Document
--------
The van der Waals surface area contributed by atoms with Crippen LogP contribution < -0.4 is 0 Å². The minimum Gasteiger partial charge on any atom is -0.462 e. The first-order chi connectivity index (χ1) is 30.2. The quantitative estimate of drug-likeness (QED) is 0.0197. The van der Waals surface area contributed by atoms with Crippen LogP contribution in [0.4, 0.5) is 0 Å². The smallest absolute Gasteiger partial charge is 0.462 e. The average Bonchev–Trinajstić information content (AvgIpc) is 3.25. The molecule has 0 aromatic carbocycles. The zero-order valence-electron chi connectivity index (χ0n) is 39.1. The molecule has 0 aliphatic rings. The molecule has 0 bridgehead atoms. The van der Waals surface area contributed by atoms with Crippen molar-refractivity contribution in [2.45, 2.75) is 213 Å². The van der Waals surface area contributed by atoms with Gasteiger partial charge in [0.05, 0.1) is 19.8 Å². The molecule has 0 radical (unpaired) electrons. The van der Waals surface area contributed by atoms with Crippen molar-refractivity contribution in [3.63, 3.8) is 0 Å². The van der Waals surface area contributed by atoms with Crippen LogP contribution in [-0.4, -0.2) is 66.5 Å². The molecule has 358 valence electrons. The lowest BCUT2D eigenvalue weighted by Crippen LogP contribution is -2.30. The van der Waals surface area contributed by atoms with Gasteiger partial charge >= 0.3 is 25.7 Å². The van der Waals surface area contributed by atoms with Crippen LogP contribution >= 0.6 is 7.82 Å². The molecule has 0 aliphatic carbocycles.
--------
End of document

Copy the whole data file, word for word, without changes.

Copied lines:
The van der Waals surface area contributed by atoms with Crippen LogP contribution < -0.4 is 0 Å². The minimum Gasteiger partial charge on any atom is -0.462 e. The first-order chi connectivity index (χ1) is 30.2. The quantitative estimate of drug-likeness (QED) is 0.0197. The van der Waals surface area contributed by atoms with Crippen LogP contribution in [0.4, 0.5) is 0 Å². The smallest absolute Gasteiger partial charge is 0.462 e. The average Bonchev–Trinajstić information content (AvgIpc) is 3.25. The molecule has 0 aromatic carbocycles. The zero-order valence-electron chi connectivity index (χ0n) is 39.1. The molecule has 0 aliphatic rings. The molecule has 0 bridgehead atoms. The van der Waals surface area contributed by atoms with Crippen molar-refractivity contribution in [2.45, 2.75) is 213 Å². The van der Waals surface area contributed by atoms with Gasteiger partial charge in [0.05, 0.1) is 19.8 Å². The molecule has 0 radical (unpaired) electrons. The van der Waals surface area contributed by atoms with Crippen molar-refractivity contribution in [3.63, 3.8) is 0 Å². The van der Waals surface area contributed by atoms with Crippen LogP contribution in [-0.4, -0.2) is 66.5 Å². The molecule has 358 valence electrons. The lowest BCUT2D eigenvalue weighted by Crippen LogP contribution is -2.30. The van der Waals surface area contributed by atoms with Gasteiger partial charge >= 0.3 is 25.7 Å². The van der Waals surface area contributed by atoms with Crippen LogP contribution >= 0.6 is 7.82 Å². The molecule has 0 aliphatic carbocycles.